Director: Dr. Gabe Gottlieb; Readers: Dr. Richard Polt, Dr. Timothy Brownlee; Course Director: Dr. Shannon Byrne
In this paper I discuss shame and its connection to sense, the self, and public interaction. I take aim, in particular, at the account of shame put forth by David Velleman in his essay, “The Genesis of Shame.” His account is not only conceptually problematic, but it threatens to eclipse the bones and blood of humanity with the anesthesia of ahistorical intellectualism. Shame is a matter of taste and feeling that is concerned with that part of humanity that presents itself through the humanity of others around us. Throughout the paper I balance my critique of Velleman, which I see as symptomatic of modern liberal individualism, with other pictures of man as found in ancient Greek literature. Our sense of shame, in the end, is our sense of humanity.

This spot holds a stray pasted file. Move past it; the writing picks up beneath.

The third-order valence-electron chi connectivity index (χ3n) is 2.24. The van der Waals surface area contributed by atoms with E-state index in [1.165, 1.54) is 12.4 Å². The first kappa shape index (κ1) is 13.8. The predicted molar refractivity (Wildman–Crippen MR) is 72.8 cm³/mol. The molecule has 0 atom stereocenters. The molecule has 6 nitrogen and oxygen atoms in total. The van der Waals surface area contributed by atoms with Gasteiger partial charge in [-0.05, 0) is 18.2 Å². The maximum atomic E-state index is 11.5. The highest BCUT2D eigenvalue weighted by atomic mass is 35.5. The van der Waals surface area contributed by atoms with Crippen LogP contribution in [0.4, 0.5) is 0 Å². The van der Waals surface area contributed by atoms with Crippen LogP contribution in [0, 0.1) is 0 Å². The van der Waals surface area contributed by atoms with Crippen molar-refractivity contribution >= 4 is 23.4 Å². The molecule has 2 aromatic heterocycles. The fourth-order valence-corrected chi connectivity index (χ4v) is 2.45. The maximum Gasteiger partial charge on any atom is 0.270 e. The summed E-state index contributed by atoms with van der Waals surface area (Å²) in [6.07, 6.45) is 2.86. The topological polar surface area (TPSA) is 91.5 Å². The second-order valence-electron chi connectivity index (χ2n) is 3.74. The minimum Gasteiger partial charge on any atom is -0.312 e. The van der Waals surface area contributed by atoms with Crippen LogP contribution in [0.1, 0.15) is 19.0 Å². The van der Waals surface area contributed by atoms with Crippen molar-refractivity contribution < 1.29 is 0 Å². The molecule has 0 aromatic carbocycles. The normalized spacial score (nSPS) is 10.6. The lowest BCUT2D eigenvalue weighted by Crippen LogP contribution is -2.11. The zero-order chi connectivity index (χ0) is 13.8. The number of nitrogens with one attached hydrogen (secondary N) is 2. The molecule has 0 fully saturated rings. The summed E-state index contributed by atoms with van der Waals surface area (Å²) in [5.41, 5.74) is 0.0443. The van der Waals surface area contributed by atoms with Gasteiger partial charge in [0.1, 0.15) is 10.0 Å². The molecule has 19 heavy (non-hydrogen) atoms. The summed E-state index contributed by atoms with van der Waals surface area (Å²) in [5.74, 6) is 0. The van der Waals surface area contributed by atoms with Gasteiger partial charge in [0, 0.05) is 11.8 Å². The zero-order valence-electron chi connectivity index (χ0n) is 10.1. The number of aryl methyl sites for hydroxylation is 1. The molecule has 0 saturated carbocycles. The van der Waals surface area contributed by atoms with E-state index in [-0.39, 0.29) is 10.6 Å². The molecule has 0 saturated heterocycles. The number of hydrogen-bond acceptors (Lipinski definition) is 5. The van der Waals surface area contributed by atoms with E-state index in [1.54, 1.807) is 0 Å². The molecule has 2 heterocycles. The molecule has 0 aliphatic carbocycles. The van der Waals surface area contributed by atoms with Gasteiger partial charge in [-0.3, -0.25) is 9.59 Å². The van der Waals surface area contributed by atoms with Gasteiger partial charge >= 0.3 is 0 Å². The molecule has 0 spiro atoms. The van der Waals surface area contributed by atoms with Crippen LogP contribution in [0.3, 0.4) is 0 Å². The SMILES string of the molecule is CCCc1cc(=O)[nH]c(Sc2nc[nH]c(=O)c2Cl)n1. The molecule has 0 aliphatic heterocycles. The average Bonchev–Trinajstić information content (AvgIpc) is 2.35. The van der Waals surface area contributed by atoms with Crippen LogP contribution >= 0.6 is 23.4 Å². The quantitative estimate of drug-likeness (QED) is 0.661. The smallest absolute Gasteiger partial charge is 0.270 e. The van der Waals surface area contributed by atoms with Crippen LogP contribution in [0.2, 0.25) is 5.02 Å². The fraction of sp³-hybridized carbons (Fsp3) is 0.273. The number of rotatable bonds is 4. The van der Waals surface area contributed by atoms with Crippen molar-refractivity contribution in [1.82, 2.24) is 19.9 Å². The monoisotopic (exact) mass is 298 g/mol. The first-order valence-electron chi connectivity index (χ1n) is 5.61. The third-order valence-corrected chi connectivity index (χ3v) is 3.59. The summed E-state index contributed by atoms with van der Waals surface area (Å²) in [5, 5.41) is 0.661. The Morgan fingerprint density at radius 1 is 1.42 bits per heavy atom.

Carter, Samuel P., "Shame and Sense" (2012). Honors Bachelor of Arts. 5.
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